Author Archive | Livi Stanford

How’s personalized learning coming in Florida?

Florida’s “bottom-up” approach to personalized learning is moving from planning stages to real changes in the classroom, according to a new report by the reform advocacy group ExcelinEd.

The report follows up on last year’s look at three states that enacted policies to promote personalization. It noted Florida’s approach is somewhat unique, because it’s allowing different school districts, as well as a university lab school, to pick their own approaches to personalized learning and its close cousin, competency-based learning.

Competency-based learning gives students the opportunity to advance to higher levels of learning based on their mastery of the topic rather than the amount of time they spend in class.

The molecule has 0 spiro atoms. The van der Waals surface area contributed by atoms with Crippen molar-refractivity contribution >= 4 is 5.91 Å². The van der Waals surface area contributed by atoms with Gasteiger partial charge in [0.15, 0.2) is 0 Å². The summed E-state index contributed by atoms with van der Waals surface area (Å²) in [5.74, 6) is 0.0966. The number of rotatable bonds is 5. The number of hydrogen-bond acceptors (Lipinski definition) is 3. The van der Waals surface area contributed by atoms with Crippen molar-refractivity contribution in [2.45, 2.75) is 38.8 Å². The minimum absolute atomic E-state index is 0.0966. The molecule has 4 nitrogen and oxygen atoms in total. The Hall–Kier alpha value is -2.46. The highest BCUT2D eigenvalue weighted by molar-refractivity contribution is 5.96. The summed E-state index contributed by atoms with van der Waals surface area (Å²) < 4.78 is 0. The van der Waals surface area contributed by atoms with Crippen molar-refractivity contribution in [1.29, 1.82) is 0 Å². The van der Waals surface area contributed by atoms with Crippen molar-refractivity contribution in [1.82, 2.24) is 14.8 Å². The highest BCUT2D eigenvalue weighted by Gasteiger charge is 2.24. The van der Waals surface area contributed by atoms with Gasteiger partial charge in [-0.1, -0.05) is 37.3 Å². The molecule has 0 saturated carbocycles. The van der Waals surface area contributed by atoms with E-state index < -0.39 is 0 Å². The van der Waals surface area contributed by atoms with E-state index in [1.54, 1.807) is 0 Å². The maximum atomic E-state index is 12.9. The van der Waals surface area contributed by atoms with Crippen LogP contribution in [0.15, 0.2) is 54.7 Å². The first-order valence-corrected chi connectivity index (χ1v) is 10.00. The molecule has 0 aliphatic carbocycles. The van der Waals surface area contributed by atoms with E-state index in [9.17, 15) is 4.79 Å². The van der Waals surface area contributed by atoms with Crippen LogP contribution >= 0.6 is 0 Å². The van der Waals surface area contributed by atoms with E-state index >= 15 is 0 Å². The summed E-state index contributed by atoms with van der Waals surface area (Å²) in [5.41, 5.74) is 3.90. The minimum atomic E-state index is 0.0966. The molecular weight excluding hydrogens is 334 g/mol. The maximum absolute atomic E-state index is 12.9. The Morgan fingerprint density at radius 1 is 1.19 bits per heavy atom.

A 2016 law created a competency-based learning pilot program for the Pinellas, Palm BeachSeminole County school districts, as well as the University of Florida’s P.K. Yonge Development Research School. It allows them to apply to the Florida Department of Education for waivers from state regulations that might stand in their way.  A fourth district, Lake County, has backed away from the initiative. Continue Reading →


Promise seen in competency-based initiatives at P.K. Yonge

K-1 Learning Community Student Cameron Indarawis takes part in Pizza by the Creek, a six-week project based on personalized learning. Credit: P.K. Yonge

The University of Florida’s K-12 laboratory school has seen promise in a new learning method where students learn at their own pace.